Wednesday, May 14, 2008


I've been thinking recently, in the wake of an interesting set of conference talks on reading, about the relationship between discontinuous reading (of the kind notionally fostered by the internet) and discontinuous writing (perhaps initially the natural response to writing on a word processor rather than by hand or on a typewriter, but now becoming a dominant mode of composition with its own routines and forms).

In a totally different context, Mary Beard has a very good piece in this week's TLS on what it means to read in lumps:
A century or so ago, the English word “gobbet” was given a new lease of life. This obscure term for a small lump of something unsavoury (mud, raw meat, snot) was reborn. It now referred to a short extract of text, one that was often set as an examination exercise for students to identify and analyse. Who wrote these lines? What is their context? What is their historical significance?

The OED finds its first use in the new sense in March 1912, in a poem in Punch satirizing those who promised quick routes to classical learning: “He’ll gorge you with gobbets of Homer” (meaning, you won’t have to read the whole thing). But the examination exercise went back well into the nineteenth century, and the word must have had currency in university jargon long before the Punch satirist picked it up. You certainly find it several years earlier in donnish letters and diaries. R. W. Livingstone, for example, the best-selling author of The Glory That Was Greece, was full of complaints in a letter to an Oxford colleague written around 1910 that, while the students could do their gobbets in the examinations well enough, they did not seem to have much clue about classical literature and culture as a whole: “The shocking thing is that real understanding of the classics counts for so very little side by side with the gobbets”.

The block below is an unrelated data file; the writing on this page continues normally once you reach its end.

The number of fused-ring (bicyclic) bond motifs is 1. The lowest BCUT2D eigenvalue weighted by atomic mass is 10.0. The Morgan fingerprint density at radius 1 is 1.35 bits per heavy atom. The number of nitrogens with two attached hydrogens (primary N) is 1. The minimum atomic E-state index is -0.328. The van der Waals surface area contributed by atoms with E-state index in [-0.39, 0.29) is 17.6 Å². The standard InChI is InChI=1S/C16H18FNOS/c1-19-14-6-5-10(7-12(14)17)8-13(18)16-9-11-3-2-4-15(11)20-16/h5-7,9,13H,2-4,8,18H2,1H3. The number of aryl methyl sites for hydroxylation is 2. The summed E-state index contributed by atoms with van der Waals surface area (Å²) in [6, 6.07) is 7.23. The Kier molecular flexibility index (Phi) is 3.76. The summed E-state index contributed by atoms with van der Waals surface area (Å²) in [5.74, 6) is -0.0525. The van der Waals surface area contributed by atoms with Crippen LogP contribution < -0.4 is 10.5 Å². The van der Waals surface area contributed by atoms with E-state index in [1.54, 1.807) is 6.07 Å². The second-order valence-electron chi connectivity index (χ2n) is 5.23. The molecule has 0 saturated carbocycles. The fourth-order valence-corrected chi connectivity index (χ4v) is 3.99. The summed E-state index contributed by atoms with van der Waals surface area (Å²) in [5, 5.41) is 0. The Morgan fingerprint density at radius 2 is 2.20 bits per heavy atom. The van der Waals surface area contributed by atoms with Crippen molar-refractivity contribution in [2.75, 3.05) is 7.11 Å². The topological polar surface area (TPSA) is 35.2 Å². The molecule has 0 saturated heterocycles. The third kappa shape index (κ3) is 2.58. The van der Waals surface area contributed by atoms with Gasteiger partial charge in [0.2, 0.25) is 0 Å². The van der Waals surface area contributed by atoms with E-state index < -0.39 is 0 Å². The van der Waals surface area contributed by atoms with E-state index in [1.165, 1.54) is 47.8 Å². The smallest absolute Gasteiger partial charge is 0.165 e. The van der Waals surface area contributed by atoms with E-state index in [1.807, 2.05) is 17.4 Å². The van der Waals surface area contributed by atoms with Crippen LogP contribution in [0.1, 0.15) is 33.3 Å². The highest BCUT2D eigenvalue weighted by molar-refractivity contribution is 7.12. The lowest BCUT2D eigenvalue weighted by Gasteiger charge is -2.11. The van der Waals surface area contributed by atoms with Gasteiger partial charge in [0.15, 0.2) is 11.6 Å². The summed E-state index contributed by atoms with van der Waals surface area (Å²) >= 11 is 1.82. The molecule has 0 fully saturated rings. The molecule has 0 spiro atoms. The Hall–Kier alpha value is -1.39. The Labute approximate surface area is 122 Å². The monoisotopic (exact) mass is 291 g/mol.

Like most nineteenth-century innovations in pedagogy and testing, the gobbet originated in Classics, and took a particularly strong hold in the study of Greek and Roman history. But it soon spread to the study of history more generally and to theology, where the Bible proved a prime candidate for “gobbeting”. It has a remote descendant in the I. A. Richards school of practical criticism in English, which (whatever Richards’s original and loftier aims for the exercise) now boils down to throwing an unidentified piece of poetry at students, and expecting them to identify it and say something sensible about it.
The rest of it is very interesting too--this meta-conversation about close reading seems to be happening across a number of humanities disciplines, the name of I. A. Richards has been invoked many a time in my hearing this last year or two!

1 comment:

  1. LOL. Not as genteeel a descriptor as 'elegant extracts'.